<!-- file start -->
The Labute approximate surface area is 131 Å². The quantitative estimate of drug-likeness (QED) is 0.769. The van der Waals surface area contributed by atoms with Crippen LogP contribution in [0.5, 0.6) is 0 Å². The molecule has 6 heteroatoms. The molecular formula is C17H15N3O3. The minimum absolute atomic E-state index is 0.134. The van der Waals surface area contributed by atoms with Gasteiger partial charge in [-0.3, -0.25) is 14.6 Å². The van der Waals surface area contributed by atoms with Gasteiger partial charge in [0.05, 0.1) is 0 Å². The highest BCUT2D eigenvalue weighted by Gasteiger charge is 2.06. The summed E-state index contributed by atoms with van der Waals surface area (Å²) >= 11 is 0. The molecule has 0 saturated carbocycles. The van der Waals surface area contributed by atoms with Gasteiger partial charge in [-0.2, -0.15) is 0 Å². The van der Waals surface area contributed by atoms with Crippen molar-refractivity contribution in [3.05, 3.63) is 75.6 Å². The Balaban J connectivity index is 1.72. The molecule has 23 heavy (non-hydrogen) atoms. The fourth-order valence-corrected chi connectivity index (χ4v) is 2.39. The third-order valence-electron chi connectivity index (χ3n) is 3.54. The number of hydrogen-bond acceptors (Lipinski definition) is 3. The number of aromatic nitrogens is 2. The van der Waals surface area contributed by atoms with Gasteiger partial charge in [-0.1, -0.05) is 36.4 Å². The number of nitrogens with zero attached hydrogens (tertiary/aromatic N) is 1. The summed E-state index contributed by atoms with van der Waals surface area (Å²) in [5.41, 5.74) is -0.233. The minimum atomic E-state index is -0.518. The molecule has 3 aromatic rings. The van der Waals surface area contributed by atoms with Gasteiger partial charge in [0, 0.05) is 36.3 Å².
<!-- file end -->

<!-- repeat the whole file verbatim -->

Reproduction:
The Labute approximate surface area is 131 Å². The quantitative estimate of drug-likeness (QED) is 0.769. The van der Waals surface area contributed by atoms with Crippen LogP contribution in [0.5, 0.6) is 0 Å². The molecule has 6 heteroatoms. The molecular formula is C17H15N3O3. The minimum absolute atomic E-state index is 0.134. The van der Waals surface area contributed by atoms with Gasteiger partial charge in [-0.3, -0.25) is 14.6 Å². The van der Waals surface area contributed by atoms with Gasteiger partial charge in [0.05, 0.1) is 0 Å². The highest BCUT2D eigenvalue weighted by Gasteiger charge is 2.06. The summed E-state index contributed by atoms with van der Waals surface area (Å²) >= 11 is 0. The molecule has 0 saturated carbocycles. The van der Waals surface area contributed by atoms with Gasteiger partial charge in [-0.2, -0.15) is 0 Å². The van der Waals surface area contributed by atoms with Crippen molar-refractivity contribution in [3.05, 3.63) is 75.6 Å². The Balaban J connectivity index is 1.72. The molecule has 23 heavy (non-hydrogen) atoms. The fourth-order valence-corrected chi connectivity index (χ4v) is 2.39. The third-order valence-electron chi connectivity index (χ3n) is 3.54. The number of hydrogen-bond acceptors (Lipinski definition) is 3. The number of aromatic nitrogens is 2. The van der Waals surface area contributed by atoms with Gasteiger partial charge in [-0.1, -0.05) is 36.4 Å². The number of nitrogens with zero attached hydrogens (tertiary/aromatic N) is 1. The summed E-state index contributed by atoms with van der Waals surface area (Å²) in [5.41, 5.74) is -0.233. The minimum atomic E-state index is -0.518. The molecule has 3 aromatic rings. The van der Waals surface area contributed by atoms with Gasteiger partial charge in [0, 0.05) is 36.3 Å².